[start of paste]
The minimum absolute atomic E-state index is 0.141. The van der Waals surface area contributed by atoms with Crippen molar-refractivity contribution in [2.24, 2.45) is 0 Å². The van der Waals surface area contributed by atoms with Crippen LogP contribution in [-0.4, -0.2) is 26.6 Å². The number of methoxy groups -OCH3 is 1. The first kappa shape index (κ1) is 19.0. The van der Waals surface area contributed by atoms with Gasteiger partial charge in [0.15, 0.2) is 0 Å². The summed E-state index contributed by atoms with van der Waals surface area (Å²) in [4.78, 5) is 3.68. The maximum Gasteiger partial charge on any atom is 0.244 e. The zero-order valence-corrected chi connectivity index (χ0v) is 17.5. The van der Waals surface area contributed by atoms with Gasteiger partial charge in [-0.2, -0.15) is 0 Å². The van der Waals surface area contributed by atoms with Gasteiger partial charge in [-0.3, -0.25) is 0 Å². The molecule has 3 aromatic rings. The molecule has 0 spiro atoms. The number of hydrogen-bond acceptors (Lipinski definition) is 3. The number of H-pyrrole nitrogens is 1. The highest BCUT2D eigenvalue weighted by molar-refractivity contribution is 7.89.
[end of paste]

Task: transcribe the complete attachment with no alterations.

The minimum absolute atomic E-state index is 0.141. The van der Waals surface area contributed by atoms with Crippen molar-refractivity contribution in [2.24, 2.45) is 0 Å². The van der Waals surface area contributed by atoms with Crippen LogP contribution in [-0.4, -0.2) is 26.6 Å². The number of methoxy groups -OCH3 is 1. The first kappa shape index (κ1) is 19.0. The van der Waals surface area contributed by atoms with Gasteiger partial charge in [0.15, 0.2) is 0 Å². The summed E-state index contributed by atoms with van der Waals surface area (Å²) in [4.78, 5) is 3.68. The maximum Gasteiger partial charge on any atom is 0.244 e. The zero-order valence-corrected chi connectivity index (χ0v) is 17.5. The van der Waals surface area contributed by atoms with Gasteiger partial charge in [-0.2, -0.15) is 0 Å². The van der Waals surface area contributed by atoms with Gasteiger partial charge in [-0.3, -0.25) is 0 Å². The molecule has 3 aromatic rings. The molecule has 0 spiro atoms. The number of hydrogen-bond acceptors (Lipinski definition) is 3. The number of H-pyrrole nitrogens is 1. The highest BCUT2D eigenvalue weighted by molar-refractivity contribution is 7.89.